Traditional Assamese ceremonies, unlike any seen in other parts of India, provide a glimpse into the particular culture of the region. There are two primary cultural and religious institutions that influence the fabric of Assamese culture: satras and nāmghar

Satras started in Assam during the 15th-16th centuries and propagated a form of Vaishnavism. Vaishnavism [a set of traditions that adheres to the worship of god Vishnu] emphasizes equality for all people instead of the system that divides society into hierarchical classes.

A nāmghar is the central structure of a satra. In the Assamese language, nāmghar means nām [prayer] and ghar [house]. A nāmghar is also a community hall and an arts and crafts learning center.

If your schedule permits, I highly recommend a visit to Majuli. It is one of the last bastions that preserve Assamese traditions in their original form.

Fruits and gram on banana leaves.


You can always fall back on a KFC or Domino’s Pizza but discovering the local foods of a region is a huge part of travel and exploration. With a bit of planning and foresight, you can learn to truly appreciate the authentic cuisine. Ask the personnel at your hotel’s front desk to recommend a place to eat.

I recommend Fill in the Blank, a cafe run by a mother-daughter duo. Let them know where you're visiting from and what dishes they may recommend. Supporting a women-led initiative like this is a great way to contribute to the community.

A unique opportunity would be to attend a traditional ceremony that offers maah prokhad—green gram [a green kind of bean], black chickpea, coconut, sugarcane, ginger, etc. A few unique items are: poita bhat—cooked rice kept overnight in cold water; cira—dried pounded rice; akhoi—parched husk-free rice; hurum—a type of puffed rice; sandoh guri—coarse powder of parched rice; khar—ashes of dried bark and root of plantain tree.

Assamese textiles


It used to be common to find a loom in an Assamese house in a village. Three prominent Assamese items made on a loom are a gamusa, mekhela-sador, and a riha.

A gamusa is rectangular in shape, woven on a traditional Assamese loom with white and red cotton thread. A mekhela-sador is a two-piece dress worn by women. The woven designs on a mekhela-sador generally depict traditional Assamese musical instruments, flowers, birds, etc. A riha is also worn along with a mekhela-sador on particular occasions.

A shop I can recommend for a traditional mekhela-sador is Assam Fancy Silk House. My late mother was a loyal patron of this store, and my sisters still frequent it. Though not large in size, the store offers authentic mekhela-sadors at reasonable prices. Moreover, supporting this local establishment contributes to the community's economy.


The market area in Dibrugarh is a mix of commercial and residential spaces. Amidst the hustle and bustle, you will find the bustling vegetable and fruit market, the lively fish and poultry market, and an array of stores offering everything from clothing to utensils to groceries. Exploring these markets offers more than just shopping; it provides a glimpse into the daily lives and traditions of the residents, fostering a deeper connection to the community and its culture. I always encourage a visit to the local market as it not only supports the local economy but also enriches one's understanding of the town's dynamics and its people.

Dutta Brothers [shop in the above photo] has been serving generations with textiles and clothing, ingrained in the fabric of the community's history. However, the emergence of big-brand stores poses a threat, siphoning funds away from the local economy. Hence, supporting local establishments like Dutta Brothers is essential to preserving community identity and fostering economic resilience.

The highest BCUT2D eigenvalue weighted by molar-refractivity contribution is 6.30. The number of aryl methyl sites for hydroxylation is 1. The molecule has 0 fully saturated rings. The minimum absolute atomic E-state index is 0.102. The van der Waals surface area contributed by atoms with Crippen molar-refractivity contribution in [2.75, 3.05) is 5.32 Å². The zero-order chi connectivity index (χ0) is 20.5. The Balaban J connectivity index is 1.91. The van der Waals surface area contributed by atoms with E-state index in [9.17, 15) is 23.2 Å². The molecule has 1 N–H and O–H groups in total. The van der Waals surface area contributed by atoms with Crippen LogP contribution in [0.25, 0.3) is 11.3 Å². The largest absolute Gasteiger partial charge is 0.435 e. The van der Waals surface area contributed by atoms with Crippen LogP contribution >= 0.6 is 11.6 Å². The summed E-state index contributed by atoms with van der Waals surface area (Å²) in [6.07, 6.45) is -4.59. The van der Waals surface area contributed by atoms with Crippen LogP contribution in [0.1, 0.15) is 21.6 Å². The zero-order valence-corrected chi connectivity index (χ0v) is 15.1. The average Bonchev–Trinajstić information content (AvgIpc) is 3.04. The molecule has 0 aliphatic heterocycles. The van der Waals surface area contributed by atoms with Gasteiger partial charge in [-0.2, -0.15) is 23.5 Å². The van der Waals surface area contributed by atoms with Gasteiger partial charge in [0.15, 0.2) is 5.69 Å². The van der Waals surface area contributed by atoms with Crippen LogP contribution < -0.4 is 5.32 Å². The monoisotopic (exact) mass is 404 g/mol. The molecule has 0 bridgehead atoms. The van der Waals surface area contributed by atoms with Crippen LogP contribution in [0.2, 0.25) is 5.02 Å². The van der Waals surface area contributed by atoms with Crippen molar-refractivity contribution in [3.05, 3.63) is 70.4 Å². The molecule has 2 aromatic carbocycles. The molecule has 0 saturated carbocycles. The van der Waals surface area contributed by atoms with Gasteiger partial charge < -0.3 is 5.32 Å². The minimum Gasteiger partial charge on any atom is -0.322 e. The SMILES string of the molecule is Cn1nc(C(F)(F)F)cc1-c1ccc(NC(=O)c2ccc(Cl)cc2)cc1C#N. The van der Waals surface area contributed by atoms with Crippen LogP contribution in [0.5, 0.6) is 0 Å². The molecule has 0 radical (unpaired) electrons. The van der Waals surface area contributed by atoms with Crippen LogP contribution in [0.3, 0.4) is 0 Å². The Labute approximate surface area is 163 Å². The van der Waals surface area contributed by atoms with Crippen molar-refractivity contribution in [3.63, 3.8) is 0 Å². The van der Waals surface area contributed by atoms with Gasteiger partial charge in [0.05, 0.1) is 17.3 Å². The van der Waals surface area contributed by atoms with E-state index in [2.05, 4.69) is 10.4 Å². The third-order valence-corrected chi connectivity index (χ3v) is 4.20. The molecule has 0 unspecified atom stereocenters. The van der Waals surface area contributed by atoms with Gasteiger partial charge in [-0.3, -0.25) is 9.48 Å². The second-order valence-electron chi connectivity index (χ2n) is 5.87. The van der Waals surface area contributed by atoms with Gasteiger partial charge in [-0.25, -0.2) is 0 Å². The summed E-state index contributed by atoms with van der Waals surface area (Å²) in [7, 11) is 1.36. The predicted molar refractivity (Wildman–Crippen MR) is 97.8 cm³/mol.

A village road

Side Trips

Dibrugarh is an excellent gateway destination to its neighboring towns. Here are four that can be a part of your visit to Dibrugarh:

1) Namphake: A visit to the Namphake village illustrates how the Tai-Phake, an offshoot of the Tai race, found its place in Assam. The community worships Lord Buddha. In addition to a monastery, pagoda, and Ashoka pillar, a water tank has a statue of a meditating Buddha protected by a snake with its hood. The monastery is run by Buddhist monks and local villagers help in any manner possible.

2) Digboi: The first crude oil well in Asia was drilled in Digboi. As a child I remember hearing the fable of how Digboi got its name — “Dig boy, dig.” — which is how the British engineers encouraged laborers as they dug for crude oil. The town has several unique bungalows that catered to the British professionals working for the Assam Oil Company. The Digboi War Cemetery is the resting ground for the fallen Indian and British soldiers during World War II. Several of the marked graves date soldiers that died between 1939 and 1945. Approximately 24 kilometers from Digboi brings you to a small town called Ledo, which is the starting point of Ledo Road [aka Stilwell Road] that was built by American and British troops during World War II as a supply route to China through Burma.

3) Sivasagar: Located 80 kilometers southwest of Dibrugarh is the town of Sivasagar, the capital of the Ahom Kingdom from 1699 to 1788. Visit some of the monuments from the Ahom Kingdom in and around Sivasagar, including Charaideo that has a collection of maidams [tumuli or burial mounds] of the Ahom kings and royalty. I highly recommend a visit to Sivasagar because without a background or visit to this  understated town in Assam, your knowledge of and experience in northeast India will be fragmented. Read more about Sivasagar.

4) Majuli: Surrounded by the Brahmaputra River and its tributaries, Majuli is the largest riverine island in the world. Life in Majuli appears idyllic, but the hardships faced by its inhabitants due to the monsoon floods and silt deposits are demanding. Majuli is home to 22 satras, while some others have relocated off the island due to soil erosion. When you visit a satra, attend a gayan-bayan session, a devotional performance by the Vaishnavite Assamese. Read more about Majuli.

Other opportunities to explore the region are a visit to the Kaziranga National Park, a 7-10 day river cruise on the Brahmaputra River, Hornbill Festival in the state of Nagaland, and a hidden gem—the state of Arunachal Pradesh. Check my resource on Northeast India for additional information.

A photo collage of Indian sweets and water buffaloes.


For guests, while I work from home, or as I enjoy a cup of tea, I always keep a selection of goodies from Jai Gobind Sweets. Renowned for its unwavering commitment to purity, Jai Gobind Sweets is a gem that offers an array of delectable treats, each crafted with authentic ingredients, including milk sourced directly from their own herd of water buffaloes.